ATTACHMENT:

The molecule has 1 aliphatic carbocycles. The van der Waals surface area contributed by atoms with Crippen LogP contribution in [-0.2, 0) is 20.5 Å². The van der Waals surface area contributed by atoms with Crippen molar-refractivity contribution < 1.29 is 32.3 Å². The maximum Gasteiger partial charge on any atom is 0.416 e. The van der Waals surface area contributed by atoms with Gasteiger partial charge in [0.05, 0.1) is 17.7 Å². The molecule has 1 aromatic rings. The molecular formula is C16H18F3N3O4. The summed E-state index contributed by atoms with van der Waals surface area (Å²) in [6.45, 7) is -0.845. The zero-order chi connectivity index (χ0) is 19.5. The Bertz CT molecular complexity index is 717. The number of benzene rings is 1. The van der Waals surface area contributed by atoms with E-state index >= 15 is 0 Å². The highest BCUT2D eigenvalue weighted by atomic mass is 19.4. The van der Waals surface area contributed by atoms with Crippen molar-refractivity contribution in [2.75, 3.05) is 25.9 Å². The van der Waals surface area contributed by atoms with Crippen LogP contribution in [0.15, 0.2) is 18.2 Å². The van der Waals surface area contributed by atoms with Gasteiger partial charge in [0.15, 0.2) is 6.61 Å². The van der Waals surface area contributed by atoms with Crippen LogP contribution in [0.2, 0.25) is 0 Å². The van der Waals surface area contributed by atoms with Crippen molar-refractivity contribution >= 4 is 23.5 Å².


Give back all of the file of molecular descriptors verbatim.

The molecule has 1 aliphatic carbocycles. The van der Waals surface area contributed by atoms with Crippen LogP contribution in [-0.2, 0) is 20.5 Å². The van der Waals surface area contributed by atoms with Crippen molar-refractivity contribution < 1.29 is 32.3 Å². The maximum Gasteiger partial charge on any atom is 0.416 e. The van der Waals surface area contributed by atoms with Gasteiger partial charge in [0.05, 0.1) is 17.7 Å². The molecule has 1 aromatic rings. The molecular formula is C16H18F3N3O4. The summed E-state index contributed by atoms with van der Waals surface area (Å²) in [6.45, 7) is -0.845. The zero-order chi connectivity index (χ0) is 19.5. The Bertz CT molecular complexity index is 717. The number of benzene rings is 1. The van der Waals surface area contributed by atoms with E-state index >= 15 is 0 Å². The highest BCUT2D eigenvalue weighted by atomic mass is 19.4. The van der Waals surface area contributed by atoms with Crippen molar-refractivity contribution in [2.75, 3.05) is 25.9 Å². The van der Waals surface area contributed by atoms with Crippen LogP contribution in [0.15, 0.2) is 18.2 Å². The van der Waals surface area contributed by atoms with Gasteiger partial charge in [0.15, 0.2) is 6.61 Å². The van der Waals surface area contributed by atoms with Crippen LogP contribution in [0.2, 0.25) is 0 Å². The van der Waals surface area contributed by atoms with Crippen molar-refractivity contribution >= 4 is 23.5 Å².